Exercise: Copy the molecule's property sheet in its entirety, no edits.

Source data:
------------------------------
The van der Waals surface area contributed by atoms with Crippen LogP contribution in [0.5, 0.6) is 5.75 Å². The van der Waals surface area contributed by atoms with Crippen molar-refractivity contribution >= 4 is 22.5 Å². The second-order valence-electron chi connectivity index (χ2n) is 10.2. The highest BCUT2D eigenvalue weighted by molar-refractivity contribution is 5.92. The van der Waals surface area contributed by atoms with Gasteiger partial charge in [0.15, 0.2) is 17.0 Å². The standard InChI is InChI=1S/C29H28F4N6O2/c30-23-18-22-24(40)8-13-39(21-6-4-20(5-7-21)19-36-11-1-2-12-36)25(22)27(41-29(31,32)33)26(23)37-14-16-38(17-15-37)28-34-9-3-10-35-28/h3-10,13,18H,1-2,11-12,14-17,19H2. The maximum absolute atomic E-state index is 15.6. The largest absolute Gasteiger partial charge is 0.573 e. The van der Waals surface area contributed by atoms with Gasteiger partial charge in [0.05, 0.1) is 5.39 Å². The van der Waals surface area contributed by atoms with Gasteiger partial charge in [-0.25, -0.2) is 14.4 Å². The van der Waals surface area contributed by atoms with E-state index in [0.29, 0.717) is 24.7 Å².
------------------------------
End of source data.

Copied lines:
The van der Waals surface area contributed by atoms with Crippen LogP contribution in [0.5, 0.6) is 5.75 Å². The van der Waals surface area contributed by atoms with Crippen molar-refractivity contribution >= 4 is 22.5 Å². The second-order valence-electron chi connectivity index (χ2n) is 10.2. The highest BCUT2D eigenvalue weighted by molar-refractivity contribution is 5.92. The van der Waals surface area contributed by atoms with Gasteiger partial charge in [0.15, 0.2) is 17.0 Å². The standard InChI is InChI=1S/C29H28F4N6O2/c30-23-18-22-24(40)8-13-39(21-6-4-20(5-7-21)19-36-11-1-2-12-36)25(22)27(41-29(31,32)33)26(23)37-14-16-38(17-15-37)28-34-9-3-10-35-28/h3-10,13,18H,1-2,11-12,14-17,19H2. The maximum absolute atomic E-state index is 15.6. The largest absolute Gasteiger partial charge is 0.573 e. The van der Waals surface area contributed by atoms with Gasteiger partial charge in [0.05, 0.1) is 5.39 Å². The van der Waals surface area contributed by atoms with Gasteiger partial charge in [-0.25, -0.2) is 14.4 Å². The van der Waals surface area contributed by atoms with E-state index in [0.29, 0.717) is 24.7 Å².